covering burma and southeast asia
Sunday, June 25, 2017
Magazine

COVER STORY

A Prosperous Burma Would Benefit China


By David Arnott JULY, 2004 - VOLUME 12 NO.7


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China’s stability would be strengthened if Burma were economically stable and prosperous. Thus it should increase efforts to work for the economic and political changes in Burma that would allow the country to receive international assistance.

The modernization of China initiated by Deng Xiaoping involved a shift in the conception of national power from a narrow military perspective to Comprehensive National Power, or CNP, currently seen as consisting of the “eight capabilities” of domestic economic activities, science and technology, foreign economic activities, social development, military, government regulation and control, foreign affairs and natural resources.

Recent public statements by Chinese leaders on international relations stress regional and global cooperation in the context of (economic) globalization and (political) multi-polarization. They also say that regional approaches are needed to tackle non-traditional security, or NTS, problems such as drug trafficking, other criminal activities and the trans-border spread of diseases such as SARS and HIV/AIDS. China sees its CNP as ever more dependent on collaboration with other countries and is involved in a large number of multilateral groupings and agreements—the World Trade Organization, or WTO, Asia-Pacific Economic Cooperation, the Asian Regional Forum, Asean (Association of Southeast Asian Nations) plus 3—and preparation for an Asian Free Trade Area (China-Asean).

Regional Disparity in China

Regional economic disparity between China’s rich eastern seaboard and the poor inland provinces like Yunnan is a major problem that has the potential to destabilize the country. For several years, and particularly since the launch of the Great Western Development Strategy (xibu da kaifa) in January 2000, Beijing and local governments in China have put considerable effort into reducing this disparity. In 2000, for instance, US $45.5 billion in development funds was poured into projects to develop this area. The undertaking has seen only limited success so far, partly because of the weakness of the Burmese economy.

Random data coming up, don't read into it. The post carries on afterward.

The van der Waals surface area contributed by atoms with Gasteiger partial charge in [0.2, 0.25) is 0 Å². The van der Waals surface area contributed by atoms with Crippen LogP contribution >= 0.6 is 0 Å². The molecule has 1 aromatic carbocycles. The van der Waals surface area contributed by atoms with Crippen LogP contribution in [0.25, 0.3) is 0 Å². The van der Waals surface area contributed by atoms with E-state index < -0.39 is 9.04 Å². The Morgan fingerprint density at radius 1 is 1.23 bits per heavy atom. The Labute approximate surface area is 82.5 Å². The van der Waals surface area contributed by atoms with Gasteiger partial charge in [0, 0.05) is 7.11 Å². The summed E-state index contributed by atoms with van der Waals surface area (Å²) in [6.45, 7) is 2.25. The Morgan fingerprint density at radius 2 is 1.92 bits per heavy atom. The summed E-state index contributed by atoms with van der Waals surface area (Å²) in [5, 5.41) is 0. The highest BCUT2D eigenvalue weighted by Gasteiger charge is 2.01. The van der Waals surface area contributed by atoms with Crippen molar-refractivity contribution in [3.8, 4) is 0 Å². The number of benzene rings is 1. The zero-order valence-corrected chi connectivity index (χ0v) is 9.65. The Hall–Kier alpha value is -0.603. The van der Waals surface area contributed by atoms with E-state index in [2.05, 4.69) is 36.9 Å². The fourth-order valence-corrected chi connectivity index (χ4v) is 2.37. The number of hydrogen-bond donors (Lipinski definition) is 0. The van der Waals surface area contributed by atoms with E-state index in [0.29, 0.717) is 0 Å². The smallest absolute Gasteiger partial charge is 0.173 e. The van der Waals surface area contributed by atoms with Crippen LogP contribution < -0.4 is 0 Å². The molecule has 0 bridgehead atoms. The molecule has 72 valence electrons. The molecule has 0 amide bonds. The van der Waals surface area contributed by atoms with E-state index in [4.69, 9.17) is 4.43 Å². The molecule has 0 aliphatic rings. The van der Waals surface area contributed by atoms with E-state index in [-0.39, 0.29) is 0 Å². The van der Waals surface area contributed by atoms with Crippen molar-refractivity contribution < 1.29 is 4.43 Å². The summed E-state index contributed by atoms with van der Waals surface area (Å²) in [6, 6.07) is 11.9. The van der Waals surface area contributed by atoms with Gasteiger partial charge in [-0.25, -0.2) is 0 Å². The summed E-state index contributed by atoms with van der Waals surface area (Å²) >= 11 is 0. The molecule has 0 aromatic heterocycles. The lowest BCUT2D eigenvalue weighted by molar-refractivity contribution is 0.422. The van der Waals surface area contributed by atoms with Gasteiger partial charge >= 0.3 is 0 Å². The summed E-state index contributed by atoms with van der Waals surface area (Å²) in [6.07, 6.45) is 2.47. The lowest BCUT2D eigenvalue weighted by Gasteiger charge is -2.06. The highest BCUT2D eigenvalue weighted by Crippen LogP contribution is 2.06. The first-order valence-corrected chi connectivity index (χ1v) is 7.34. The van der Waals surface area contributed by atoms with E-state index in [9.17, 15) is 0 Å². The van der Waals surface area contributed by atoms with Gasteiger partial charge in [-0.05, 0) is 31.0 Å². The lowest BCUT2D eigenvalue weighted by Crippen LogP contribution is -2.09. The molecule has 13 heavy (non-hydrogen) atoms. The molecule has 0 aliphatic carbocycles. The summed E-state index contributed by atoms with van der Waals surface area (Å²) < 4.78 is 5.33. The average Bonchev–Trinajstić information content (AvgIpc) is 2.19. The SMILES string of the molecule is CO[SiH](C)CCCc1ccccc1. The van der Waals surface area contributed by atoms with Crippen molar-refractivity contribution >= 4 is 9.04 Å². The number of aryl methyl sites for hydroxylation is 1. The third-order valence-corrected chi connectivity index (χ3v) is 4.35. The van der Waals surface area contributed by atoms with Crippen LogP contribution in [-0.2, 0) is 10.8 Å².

THE TRUCK STOP in Jiegong, on the China-Burma border,
opposite Muse.

A major plank of China’s strategy for boosting its southwestern provinces’ fortunes is by integrating their economies with those of South and Southeast Asia through such structures as the Greater Mekong Subregion, or GMS. As an example, as well as exporting electricity to the eastern seaboard, Yunnan is to be wired into the planned Greater Mekong Subregion power grid.

For this planned integration to succeed there must be fast transport links and efficient bureaucratic infrastructure to facilitate trade with regional markets. This has become more urgent since China acceded to the WTO—competition from foreign goods following the scheduled reduction of tariffs and relaxation of non-tariff barriers is likely to damage Yunnan’s industrial base (reduced tariffs on cigarettes or leaf tobacco, for instance, could hurt its tobacco sector). In addition, unemployment could increase, with the restructuring of the state-owned enterprises which are the largest employers in the urban southwest.



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